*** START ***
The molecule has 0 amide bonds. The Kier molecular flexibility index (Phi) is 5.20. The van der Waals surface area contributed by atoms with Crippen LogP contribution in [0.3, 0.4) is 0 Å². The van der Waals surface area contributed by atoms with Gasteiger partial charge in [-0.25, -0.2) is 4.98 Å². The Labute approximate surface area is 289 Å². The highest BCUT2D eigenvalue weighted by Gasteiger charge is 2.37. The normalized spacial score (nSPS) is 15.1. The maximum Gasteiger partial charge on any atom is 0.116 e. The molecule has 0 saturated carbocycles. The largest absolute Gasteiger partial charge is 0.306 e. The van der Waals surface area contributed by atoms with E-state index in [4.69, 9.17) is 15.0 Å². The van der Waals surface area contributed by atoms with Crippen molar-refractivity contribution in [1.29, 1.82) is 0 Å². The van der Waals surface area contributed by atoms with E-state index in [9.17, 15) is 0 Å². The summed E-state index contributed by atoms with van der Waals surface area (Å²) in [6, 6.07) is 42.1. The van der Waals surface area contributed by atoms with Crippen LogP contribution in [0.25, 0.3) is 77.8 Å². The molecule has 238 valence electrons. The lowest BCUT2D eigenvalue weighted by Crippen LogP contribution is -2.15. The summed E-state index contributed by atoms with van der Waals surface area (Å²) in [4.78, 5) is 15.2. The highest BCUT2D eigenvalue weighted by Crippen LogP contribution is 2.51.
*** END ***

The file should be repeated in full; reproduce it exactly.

The molecule has 0 amide bonds. The Kier molecular flexibility index (Phi) is 5.20. The van der Waals surface area contributed by atoms with Crippen LogP contribution in [0.3, 0.4) is 0 Å². The van der Waals surface area contributed by atoms with Gasteiger partial charge in [-0.25, -0.2) is 4.98 Å². The Labute approximate surface area is 289 Å². The highest BCUT2D eigenvalue weighted by Gasteiger charge is 2.37. The normalized spacial score (nSPS) is 15.1. The maximum Gasteiger partial charge on any atom is 0.116 e. The molecule has 0 saturated carbocycles. The largest absolute Gasteiger partial charge is 0.306 e. The van der Waals surface area contributed by atoms with E-state index in [4.69, 9.17) is 15.0 Å². The van der Waals surface area contributed by atoms with Crippen molar-refractivity contribution in [1.29, 1.82) is 0 Å². The van der Waals surface area contributed by atoms with E-state index in [9.17, 15) is 0 Å². The summed E-state index contributed by atoms with van der Waals surface area (Å²) in [6, 6.07) is 42.1. The van der Waals surface area contributed by atoms with Crippen LogP contribution in [0.25, 0.3) is 77.8 Å². The molecule has 238 valence electrons. The lowest BCUT2D eigenvalue weighted by Crippen LogP contribution is -2.15. The summed E-state index contributed by atoms with van der Waals surface area (Å²) in [4.78, 5) is 15.2. The highest BCUT2D eigenvalue weighted by Crippen LogP contribution is 2.51.